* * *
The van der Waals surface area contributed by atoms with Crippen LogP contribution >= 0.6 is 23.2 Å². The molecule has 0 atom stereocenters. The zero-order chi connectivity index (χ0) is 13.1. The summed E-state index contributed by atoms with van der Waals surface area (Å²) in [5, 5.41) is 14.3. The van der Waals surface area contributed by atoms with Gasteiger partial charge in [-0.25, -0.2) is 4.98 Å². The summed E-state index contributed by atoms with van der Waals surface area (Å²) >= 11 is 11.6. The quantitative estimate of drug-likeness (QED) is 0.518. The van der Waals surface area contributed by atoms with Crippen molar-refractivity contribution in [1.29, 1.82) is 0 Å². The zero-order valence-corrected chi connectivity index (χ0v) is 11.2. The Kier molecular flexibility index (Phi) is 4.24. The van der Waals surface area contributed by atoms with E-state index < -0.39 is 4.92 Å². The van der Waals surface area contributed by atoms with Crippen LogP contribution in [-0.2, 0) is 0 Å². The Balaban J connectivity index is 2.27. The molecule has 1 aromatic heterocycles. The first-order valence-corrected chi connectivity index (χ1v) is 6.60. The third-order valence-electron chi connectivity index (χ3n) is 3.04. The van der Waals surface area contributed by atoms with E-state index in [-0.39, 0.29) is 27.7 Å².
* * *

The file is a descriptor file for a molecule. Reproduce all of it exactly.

The van der Waals surface area contributed by atoms with Crippen LogP contribution >= 0.6 is 23.2 Å². The molecule has 0 atom stereocenters. The zero-order chi connectivity index (χ0) is 13.1. The summed E-state index contributed by atoms with van der Waals surface area (Å²) in [5, 5.41) is 14.3. The van der Waals surface area contributed by atoms with Gasteiger partial charge in [-0.25, -0.2) is 4.98 Å². The summed E-state index contributed by atoms with van der Waals surface area (Å²) >= 11 is 11.6. The quantitative estimate of drug-likeness (QED) is 0.518. The van der Waals surface area contributed by atoms with Crippen molar-refractivity contribution in [1.29, 1.82) is 0 Å². The zero-order valence-corrected chi connectivity index (χ0v) is 11.2. The Kier molecular flexibility index (Phi) is 4.24. The van der Waals surface area contributed by atoms with E-state index < -0.39 is 4.92 Å². The van der Waals surface area contributed by atoms with Crippen LogP contribution in [-0.2, 0) is 0 Å². The Balaban J connectivity index is 2.27. The molecule has 1 aromatic heterocycles. The first-order valence-corrected chi connectivity index (χ1v) is 6.60. The third-order valence-electron chi connectivity index (χ3n) is 3.04. The van der Waals surface area contributed by atoms with E-state index in [-0.39, 0.29) is 27.7 Å².